We are currently working at several field sites in Southern California and the Sierra Nevada Mountains. The Southern California sites are located at UC Natural Reserves in and around the San Jacinto Mountains (James Reserve; Boyd Deep Canyon) and also on open space that was part of the original Irvine Ranch and that is now managed by the Irvine Ranch Conservancy. The Southern California sites are the focus of work to characterize and understand the patterns of vegetation distribution, health, and land-atmosphere exchange across California. The grassland and coastal sage shrub sites in the Santa Ana foothills of Southern California include the Loma Ridge Climate Change Experiment. The Pinyon-Juniper woodland, on the dry side of the San Jacinto Mountains, is the main testbed for developing imaging tools to better measure vegetation distribution and health. The Sierra Nevada sites are part of the Southern Sierra Critical Zone Observatory.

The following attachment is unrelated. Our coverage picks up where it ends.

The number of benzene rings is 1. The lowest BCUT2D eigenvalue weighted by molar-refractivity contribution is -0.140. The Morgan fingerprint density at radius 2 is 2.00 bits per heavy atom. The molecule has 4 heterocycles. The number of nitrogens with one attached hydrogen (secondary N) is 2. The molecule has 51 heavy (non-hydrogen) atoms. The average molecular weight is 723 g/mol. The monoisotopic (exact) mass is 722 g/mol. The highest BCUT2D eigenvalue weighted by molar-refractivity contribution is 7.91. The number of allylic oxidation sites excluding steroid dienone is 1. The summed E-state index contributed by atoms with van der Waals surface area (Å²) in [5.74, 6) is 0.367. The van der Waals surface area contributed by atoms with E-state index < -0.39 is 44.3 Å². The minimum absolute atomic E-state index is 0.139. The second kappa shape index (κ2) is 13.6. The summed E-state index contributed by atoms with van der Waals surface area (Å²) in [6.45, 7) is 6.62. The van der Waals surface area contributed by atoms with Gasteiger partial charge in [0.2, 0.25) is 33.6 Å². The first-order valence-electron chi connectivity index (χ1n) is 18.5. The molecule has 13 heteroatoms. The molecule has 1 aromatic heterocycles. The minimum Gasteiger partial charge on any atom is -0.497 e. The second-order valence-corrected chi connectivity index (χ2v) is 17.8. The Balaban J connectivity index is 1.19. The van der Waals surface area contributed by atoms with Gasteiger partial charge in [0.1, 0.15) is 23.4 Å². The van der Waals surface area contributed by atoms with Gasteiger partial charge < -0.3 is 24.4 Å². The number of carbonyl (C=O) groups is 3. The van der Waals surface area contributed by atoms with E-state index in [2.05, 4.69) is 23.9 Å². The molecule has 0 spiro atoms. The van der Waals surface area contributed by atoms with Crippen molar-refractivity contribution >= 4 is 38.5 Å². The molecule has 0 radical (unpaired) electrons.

A list of lab equipment and facilities is available here. Our research makes use of several techniques, including eddy covariance, which is a micrometeorological technique that provides direct, long-term measurements of ecosystem-atmosphere energy and CO2 exchange. Eddy flux data can be analyzed to determine the physiological responses of a site (for example, how photosynthesis increases with light), and, also, summed over a year to determine the carbon balance of a site (how much carbon it is gaining or losing). The measurements can be compared to independent techniques such as gas exchange measured with chambers and also to physiologically-based models, resulting in a better understanding of how physiology controls carbon gain, and improving predictions of how ecosystems may change in the future. We are currently operating six eddy flux sites in Southern California, and three more in the Sierra Mountains as part of the SSCZO. All of the sites are located along topographic and climate gradients; the sites range from a very hot and dry desert scrub near Palm Desert (average max T 28.8oC, average precip 129 mm) to a comparatively wet and cold montane forest in the SSCZO (average max T 14.8oC, average precip 1015 mm). A fourth site in the Sierra CZO is in subalpine forest; this site was damaged by a heavy snowpack in 2012 and will be rebuilt in fall 2014. All of the data from these sites are available at: http://www.ess.uci.edu/~california/.